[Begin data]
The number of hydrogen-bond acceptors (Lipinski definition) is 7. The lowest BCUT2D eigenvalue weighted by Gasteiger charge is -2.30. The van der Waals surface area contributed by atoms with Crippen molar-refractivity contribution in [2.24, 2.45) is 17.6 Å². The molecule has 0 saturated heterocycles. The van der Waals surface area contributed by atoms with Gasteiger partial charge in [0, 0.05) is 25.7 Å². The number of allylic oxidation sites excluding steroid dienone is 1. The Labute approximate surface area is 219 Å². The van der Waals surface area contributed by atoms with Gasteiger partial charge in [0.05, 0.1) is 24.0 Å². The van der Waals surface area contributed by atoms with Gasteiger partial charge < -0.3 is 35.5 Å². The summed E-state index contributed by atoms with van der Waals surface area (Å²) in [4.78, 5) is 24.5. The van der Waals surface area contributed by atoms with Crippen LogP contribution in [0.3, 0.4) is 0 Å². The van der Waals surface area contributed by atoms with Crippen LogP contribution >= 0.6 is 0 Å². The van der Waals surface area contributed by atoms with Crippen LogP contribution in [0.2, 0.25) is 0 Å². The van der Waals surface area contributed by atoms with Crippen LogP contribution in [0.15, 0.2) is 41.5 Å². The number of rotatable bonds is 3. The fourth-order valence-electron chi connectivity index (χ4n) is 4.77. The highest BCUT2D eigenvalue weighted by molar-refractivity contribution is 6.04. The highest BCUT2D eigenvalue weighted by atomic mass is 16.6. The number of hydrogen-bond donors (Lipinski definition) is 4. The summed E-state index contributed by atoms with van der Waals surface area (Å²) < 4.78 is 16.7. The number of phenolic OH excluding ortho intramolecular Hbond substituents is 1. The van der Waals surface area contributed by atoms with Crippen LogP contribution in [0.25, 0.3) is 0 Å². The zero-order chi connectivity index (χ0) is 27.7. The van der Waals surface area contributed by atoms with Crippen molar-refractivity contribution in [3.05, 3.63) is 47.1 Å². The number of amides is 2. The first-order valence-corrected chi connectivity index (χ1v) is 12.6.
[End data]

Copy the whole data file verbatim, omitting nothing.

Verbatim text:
The number of hydrogen-bond acceptors (Lipinski definition) is 7. The lowest BCUT2D eigenvalue weighted by Gasteiger charge is -2.30. The van der Waals surface area contributed by atoms with Crippen molar-refractivity contribution in [2.24, 2.45) is 17.6 Å². The molecule has 0 saturated heterocycles. The van der Waals surface area contributed by atoms with Gasteiger partial charge in [0, 0.05) is 25.7 Å². The number of allylic oxidation sites excluding steroid dienone is 1. The Labute approximate surface area is 219 Å². The van der Waals surface area contributed by atoms with Gasteiger partial charge in [0.05, 0.1) is 24.0 Å². The van der Waals surface area contributed by atoms with Gasteiger partial charge < -0.3 is 35.5 Å². The summed E-state index contributed by atoms with van der Waals surface area (Å²) in [4.78, 5) is 24.5. The van der Waals surface area contributed by atoms with Crippen LogP contribution in [0.3, 0.4) is 0 Å². The van der Waals surface area contributed by atoms with Crippen LogP contribution >= 0.6 is 0 Å². The van der Waals surface area contributed by atoms with Crippen LogP contribution in [0.2, 0.25) is 0 Å². The van der Waals surface area contributed by atoms with Crippen LogP contribution in [0.15, 0.2) is 41.5 Å². The number of rotatable bonds is 3. The fourth-order valence-electron chi connectivity index (χ4n) is 4.77. The highest BCUT2D eigenvalue weighted by molar-refractivity contribution is 6.04. The highest BCUT2D eigenvalue weighted by atomic mass is 16.6. The number of hydrogen-bond donors (Lipinski definition) is 4. The summed E-state index contributed by atoms with van der Waals surface area (Å²) < 4.78 is 16.7. The number of phenolic OH excluding ortho intramolecular Hbond substituents is 1. The van der Waals surface area contributed by atoms with Crippen LogP contribution in [0.25, 0.3) is 0 Å². The zero-order chi connectivity index (χ0) is 27.7. The van der Waals surface area contributed by atoms with Crippen molar-refractivity contribution in [3.05, 3.63) is 47.1 Å². The number of amides is 2. The first-order valence-corrected chi connectivity index (χ1v) is 12.6.